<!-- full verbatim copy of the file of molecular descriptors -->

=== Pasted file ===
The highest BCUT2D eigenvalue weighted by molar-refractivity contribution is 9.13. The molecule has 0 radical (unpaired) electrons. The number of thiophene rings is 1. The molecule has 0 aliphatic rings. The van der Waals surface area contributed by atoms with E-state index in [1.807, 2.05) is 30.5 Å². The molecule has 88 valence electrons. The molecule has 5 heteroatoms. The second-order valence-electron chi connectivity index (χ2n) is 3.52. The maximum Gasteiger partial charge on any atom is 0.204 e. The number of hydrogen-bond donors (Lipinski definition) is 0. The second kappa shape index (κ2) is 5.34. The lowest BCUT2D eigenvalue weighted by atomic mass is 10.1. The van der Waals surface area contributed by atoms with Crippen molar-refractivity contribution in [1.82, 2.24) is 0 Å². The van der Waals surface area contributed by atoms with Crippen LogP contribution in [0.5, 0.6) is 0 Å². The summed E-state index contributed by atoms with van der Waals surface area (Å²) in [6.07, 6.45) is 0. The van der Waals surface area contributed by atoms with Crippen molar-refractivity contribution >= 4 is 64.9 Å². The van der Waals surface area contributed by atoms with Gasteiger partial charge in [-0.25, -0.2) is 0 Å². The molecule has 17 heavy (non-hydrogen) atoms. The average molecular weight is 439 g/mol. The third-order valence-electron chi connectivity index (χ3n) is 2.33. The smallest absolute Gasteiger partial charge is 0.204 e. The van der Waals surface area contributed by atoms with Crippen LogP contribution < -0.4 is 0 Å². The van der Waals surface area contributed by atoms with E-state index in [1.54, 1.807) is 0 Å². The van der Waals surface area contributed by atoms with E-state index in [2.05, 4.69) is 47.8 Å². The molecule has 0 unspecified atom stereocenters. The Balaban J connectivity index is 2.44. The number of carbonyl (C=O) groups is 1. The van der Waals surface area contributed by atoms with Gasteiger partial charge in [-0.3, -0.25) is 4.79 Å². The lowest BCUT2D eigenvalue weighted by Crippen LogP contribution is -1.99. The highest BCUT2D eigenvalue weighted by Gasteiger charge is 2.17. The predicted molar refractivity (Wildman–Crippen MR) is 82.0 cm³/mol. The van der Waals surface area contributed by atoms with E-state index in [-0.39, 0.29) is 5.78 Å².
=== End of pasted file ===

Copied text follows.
The highest BCUT2D eigenvalue weighted by molar-refractivity contribution is 9.13. The molecule has 0 radical (unpaired) electrons. The number of thiophene rings is 1. The molecule has 0 aliphatic rings. The van der Waals surface area contributed by atoms with E-state index in [1.807, 2.05) is 30.5 Å². The molecule has 88 valence electrons. The molecule has 5 heteroatoms. The second-order valence-electron chi connectivity index (χ2n) is 3.52. The maximum Gasteiger partial charge on any atom is 0.204 e. The number of hydrogen-bond donors (Lipinski definition) is 0. The second kappa shape index (κ2) is 5.34. The lowest BCUT2D eigenvalue weighted by atomic mass is 10.1. The van der Waals surface area contributed by atoms with Crippen molar-refractivity contribution in [1.82, 2.24) is 0 Å². The van der Waals surface area contributed by atoms with Crippen LogP contribution in [0.5, 0.6) is 0 Å². The summed E-state index contributed by atoms with van der Waals surface area (Å²) in [6.07, 6.45) is 0. The van der Waals surface area contributed by atoms with Crippen molar-refractivity contribution >= 4 is 64.9 Å². The van der Waals surface area contributed by atoms with Gasteiger partial charge in [-0.25, -0.2) is 0 Å². The molecule has 17 heavy (non-hydrogen) atoms. The average molecular weight is 439 g/mol. The third-order valence-electron chi connectivity index (χ3n) is 2.33. The smallest absolute Gasteiger partial charge is 0.204 e. The van der Waals surface area contributed by atoms with Crippen LogP contribution < -0.4 is 0 Å². The van der Waals surface area contributed by atoms with E-state index in [1.54, 1.807) is 0 Å². The van der Waals surface area contributed by atoms with E-state index in [2.05, 4.69) is 47.8 Å². The molecule has 0 unspecified atom stereocenters. The Balaban J connectivity index is 2.44. The number of carbonyl (C=O) groups is 1. The van der Waals surface area contributed by atoms with Gasteiger partial charge in [-0.3, -0.25) is 4.79 Å². The lowest BCUT2D eigenvalue weighted by Crippen LogP contribution is -1.99. The highest BCUT2D eigenvalue weighted by Gasteiger charge is 2.17. The predicted molar refractivity (Wildman–Crippen MR) is 82.0 cm³/mol. The van der Waals surface area contributed by atoms with E-state index in [-0.39, 0.29) is 5.78 Å².